Libyan Government Turns to Ansar Al-Sharia Militia for Crime-Fighting Help

Libya has tapped local militias—including the one blamed for the attack on the U.S. consulate—to patrol the capital and Benghazi amidst a spiraling crime wave. Jamie Dettmer reports from Tripoli.

Abdel Magid Al Fergany/AP

Libya’s leaders have given the go-ahead for revolutionary militias, including the powerful Islamist Nawasi brigade and Ansar al-Sharia—the militia blamed for the assault last September on the U.S. consulate—to combat drug dealers and a crime wave that is disrupting daily life in the capital and in the eastern city of Benghazi.

Many residents, fed up with petty crime, firefights and the growing threat of carjacking, have welcomed the move, which seems to have been forced on the government due to the slow process of establishing a stable police force and army since the overthrow of Colonel Muammar Gaddafi.

Yet some Libyans question the rough and arbitrary methods employed by the thuwars (warriors) in the militias and warn they have an extreme political agenda.

Since the consulate attack that led to the death of U.S. ambassador Christopher Stevens, Ansar al-Sharia has kept a low profile but recently—and noticeably at celebrations to mark the second anniversary of the revolution earlier this month—the militia was back manning checkpoints and guarding hospitals and other public buildings. Government payments to Ansar al-Sharia militiamen also have been resumed and are made through other Benghazi brigades, including the 17th of February brigade, according to sources in the General National Congress, Libya’s new Parliament.

The sources say the chief of the defense staff, Yousef Mangoush, has been diverting operational funds from the fledgling armed forces to the militia. They worry the move is “playing with fire.”

After the attack on the U.S. consulate in Benghazi, Libyan leaders promised to quickly to disband militias. Some estimates say there are 200,000 thuwars nationwide. But with violence escalating in the country’s major cities, Prime Minister Ali Zeidan has a potential crisis on his hands. His advisers believe that crime is a major factor in the souring of the public mood toward the government, and Zeidan has identified the breakdown of law and order as one of his administration’s key challenges.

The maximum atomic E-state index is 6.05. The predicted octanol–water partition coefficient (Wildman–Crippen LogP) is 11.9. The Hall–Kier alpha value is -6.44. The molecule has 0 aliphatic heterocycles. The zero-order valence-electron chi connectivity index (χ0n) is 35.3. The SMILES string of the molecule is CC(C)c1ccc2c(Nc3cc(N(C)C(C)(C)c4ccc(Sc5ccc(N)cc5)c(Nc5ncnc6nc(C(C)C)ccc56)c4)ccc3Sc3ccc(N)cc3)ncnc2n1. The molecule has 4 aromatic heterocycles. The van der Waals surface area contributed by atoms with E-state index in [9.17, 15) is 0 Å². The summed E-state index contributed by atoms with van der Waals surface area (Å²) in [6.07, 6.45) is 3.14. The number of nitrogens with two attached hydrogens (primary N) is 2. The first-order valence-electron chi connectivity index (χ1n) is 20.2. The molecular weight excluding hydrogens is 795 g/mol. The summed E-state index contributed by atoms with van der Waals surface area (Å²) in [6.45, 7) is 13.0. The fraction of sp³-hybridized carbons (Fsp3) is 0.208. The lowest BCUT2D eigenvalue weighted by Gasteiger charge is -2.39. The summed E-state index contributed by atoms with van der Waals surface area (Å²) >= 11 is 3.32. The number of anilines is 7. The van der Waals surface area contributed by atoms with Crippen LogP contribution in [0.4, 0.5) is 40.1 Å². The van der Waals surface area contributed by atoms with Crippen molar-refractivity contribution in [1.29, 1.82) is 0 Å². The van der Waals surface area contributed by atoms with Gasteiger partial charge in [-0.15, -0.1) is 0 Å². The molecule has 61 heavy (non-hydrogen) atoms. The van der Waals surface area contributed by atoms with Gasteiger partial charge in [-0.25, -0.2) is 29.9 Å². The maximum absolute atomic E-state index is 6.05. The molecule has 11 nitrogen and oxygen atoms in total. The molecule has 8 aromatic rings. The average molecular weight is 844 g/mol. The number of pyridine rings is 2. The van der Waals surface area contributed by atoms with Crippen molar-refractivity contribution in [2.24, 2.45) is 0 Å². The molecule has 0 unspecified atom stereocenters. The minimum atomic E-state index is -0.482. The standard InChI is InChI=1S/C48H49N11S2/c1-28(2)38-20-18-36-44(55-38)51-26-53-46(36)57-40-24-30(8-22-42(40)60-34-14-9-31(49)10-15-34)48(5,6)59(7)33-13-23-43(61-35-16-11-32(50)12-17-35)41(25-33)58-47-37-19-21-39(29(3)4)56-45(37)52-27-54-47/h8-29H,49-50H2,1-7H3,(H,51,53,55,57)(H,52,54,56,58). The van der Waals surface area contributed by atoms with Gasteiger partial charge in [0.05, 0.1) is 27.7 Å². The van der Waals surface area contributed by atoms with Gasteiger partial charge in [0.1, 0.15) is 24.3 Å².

“We’ve no choice but to use the militias,” said an adviser to Zeidan. “Security has deteriorated and we have to find ways to establish law and order.”

In Tripoli, carjacking is rife and kidnappings are on the rise. In the past few days alone, the chairman of a major manufacturer and the deputy head of the fire service were snatched. Ashour Shuwail, the interior minister, said that the murder rate has increased by 500 percent since 2010. Prosecutors said they are examining over 100 cases of petty criminals invading houses and evicting their owners.

Much of the crime is being blamed on drugs. “Drug trafficking is becoming one of our most serious problems,” says Abd Al-Wahhab Muhammad Qaid, chairman of Libya’s Parliament’s security committee. “You must understand that it is going to take us time to build up state institutions.”

The Nawasi brigade was involved in nightly firefights last week with drug gangs in Tripoli’s Ben Ashour district. Nawasi militiamen have also cracked down on clandestine parties and recently detained a dozen gay men for several days, roughing them up and threatening to execute them.

Nawasi militiamen were involved in the illegal demolition of an historic Sufi mosque in central Tripoli last summer—a destruction that was denounced by Libyan leaders, who said they had been powerless to stop it. “I challenged one of the militiamen as the mosque was being bulldozed,” said Naziha Arebi, a film-maker. “He told me as a woman that I should lower my gaze when talking with a man.”

Away from Tripoli, militias remain powerful, semi-autonomous forces, ready to shrug off central authority. The commanders of the militia in Zintan, a town 85 miles southwest of Tripoli, have refused to hand over Saif al-Islam, Gaddafi’s son. They say that any future trial of Saif must be in Zintan rather than Tripoli.

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Militias in the eastern city of Benghazi are also too powerful for the government to be able to confront. The investigation into the assault on the U.S. consulate has made little progress in the face of the recalcitrance of the Ansar al-Sharia commanders.

Since the attack by radical Islamists on the consulate, the city has grown ever more lawless. Police stations have been sacked, the public prosecutor’s office has been bombed three times and a rash of mysterious assassinations, mainly of security personnel, has spread panic. No one claims responsibility and the assassins are never caught.

Outlying districts of Tripoli have seen firefights between rival militias. For several nights recently, two of the smaller militias have been clashing over territory in the Janzour district, near a major United Nations compound.

Militiamen say ordinary Libyans should stop complaining about them. “We are the ones who made this revolution happen,” said Alajami Ali Al-Ateri, a Zintan militia commander. “When there’s a problem they turn to us.”